Rural update 15 June 2021

Jobs For Nature

WAI Action Groups

Only one more week until we’re past the shortest day – here’s hoping we have limited time left with this weather too!
This week we’re talking about getting fences checked and ready for winter baiting, how to start planning for spring planting, an upcoming workshop with OverseerFM and an upcoming chainsaw training course. See below for more details.

In other exciting news, our website had a facelift, check out our new look!

Winter baiting?

WAI Wānaka crew – Ollie and Scott

If you’re carrying out rabbit baiting this winter, the WAI Wānaka Jobs for Nature team can assist by checking perimeter fences are rabbit proof – patching and maintaining existing netting or adding netting.  

Register interest here, and we’ll be in touch to discuss.

Planning for spring planting

WAI Wānaka Jobs for Nature can provide assistance in planting – whether it’s for water quality, habitat restoration, shelter or carbon credits. Below are some things to think about prior to planting season in Spring.

1. Site Selection

Your site will determine what species are appropriate, number of plants required and whether any infrastructure, such as fencing and irrigation, is needed. You may be planting waterways, shelter belts, or for carbon credits and each purpose will have it’s own requirements.

2. Fencing

If stock can access the site, fencing will be a pre-requisite for funding assistance to carry out planting.

3. Species Selection

Each planting will have different requirements for species depending on the desired outcome as well as the specific site. WAI Wanaka can provide advice on species that are suitable to carry out native revegetation projects.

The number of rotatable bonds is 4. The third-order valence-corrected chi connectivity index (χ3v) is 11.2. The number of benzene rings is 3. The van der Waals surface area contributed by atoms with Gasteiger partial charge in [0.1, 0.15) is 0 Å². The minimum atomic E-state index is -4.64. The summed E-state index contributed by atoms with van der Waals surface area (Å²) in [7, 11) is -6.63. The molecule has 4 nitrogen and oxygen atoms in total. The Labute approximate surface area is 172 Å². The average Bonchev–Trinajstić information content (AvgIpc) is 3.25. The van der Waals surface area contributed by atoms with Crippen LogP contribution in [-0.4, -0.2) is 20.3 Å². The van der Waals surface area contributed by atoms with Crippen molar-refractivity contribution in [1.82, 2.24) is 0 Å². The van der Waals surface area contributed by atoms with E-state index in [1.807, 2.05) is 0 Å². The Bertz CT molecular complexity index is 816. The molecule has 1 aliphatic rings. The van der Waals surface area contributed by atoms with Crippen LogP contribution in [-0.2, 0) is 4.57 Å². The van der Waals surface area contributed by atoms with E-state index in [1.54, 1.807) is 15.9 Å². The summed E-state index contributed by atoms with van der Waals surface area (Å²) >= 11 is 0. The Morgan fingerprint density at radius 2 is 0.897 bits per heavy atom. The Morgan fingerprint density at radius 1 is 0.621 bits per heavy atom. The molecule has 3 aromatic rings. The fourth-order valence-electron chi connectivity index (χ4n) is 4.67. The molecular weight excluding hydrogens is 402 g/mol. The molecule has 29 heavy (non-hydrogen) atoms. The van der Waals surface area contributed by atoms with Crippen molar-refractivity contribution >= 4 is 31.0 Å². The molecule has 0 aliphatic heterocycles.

4. Weed Control

The first three years post-planting are critical to the long term survival of plantings. A major factor in survival and growth rates is competition from weeds and grasses.

There are a number of ways to carry out weed control – each with their own benefits. The WAI Wānaka Jobs for Nature team can assist with both planting and weed control, so get in touch if you’re thinking about different methods of weed control. These include:

  • Mulching: silage, woodchip, or other organic material can be used to smother weeds. The added benefit of mulch is that it can help retain moisture and, depending on the type of mulch, help feed the soil around the plants too.
  • Weed matting: Several options now exist for weed matting, which can provide blanket weed control across a whole area. Options such as wool, jute, polypropylene and now hemp are available.
  • Spraying: Herbicide application can provide a cost effective way of keeping weeds down but usually needs to be carried out twice yearly for the first 3 years.

5. Pest control

As you may have experienced, rabbits will wreak havoc on new plantings. There are a range of rabbit protection options – either for individual plants or a planted area. Hares and possums love new plants too. As your plantings grow and begin attracting birdlife you may like to add protection from rats, cats, ferrets and stoats in the form of trapping or baiting. We’ll be talking about how WAI Wanaka can help with pest control in the next newsletter!

Click here to register interest in discussing a planting project with the WW-JFN team.

Chainsaw Training

There are spaces available at an upcoming chainsaw training course organised by WAI Wānaka. The training is provided through Thoughtplanters and attendees will achieve certification in US29297 L3.

For more information or to book a place for you or your staff, please get in touch.

COST: $515 per person. BYO chainsaw and PPE
DATE: 24-25th June (2 day course)

Return to the Jobs for Nature page.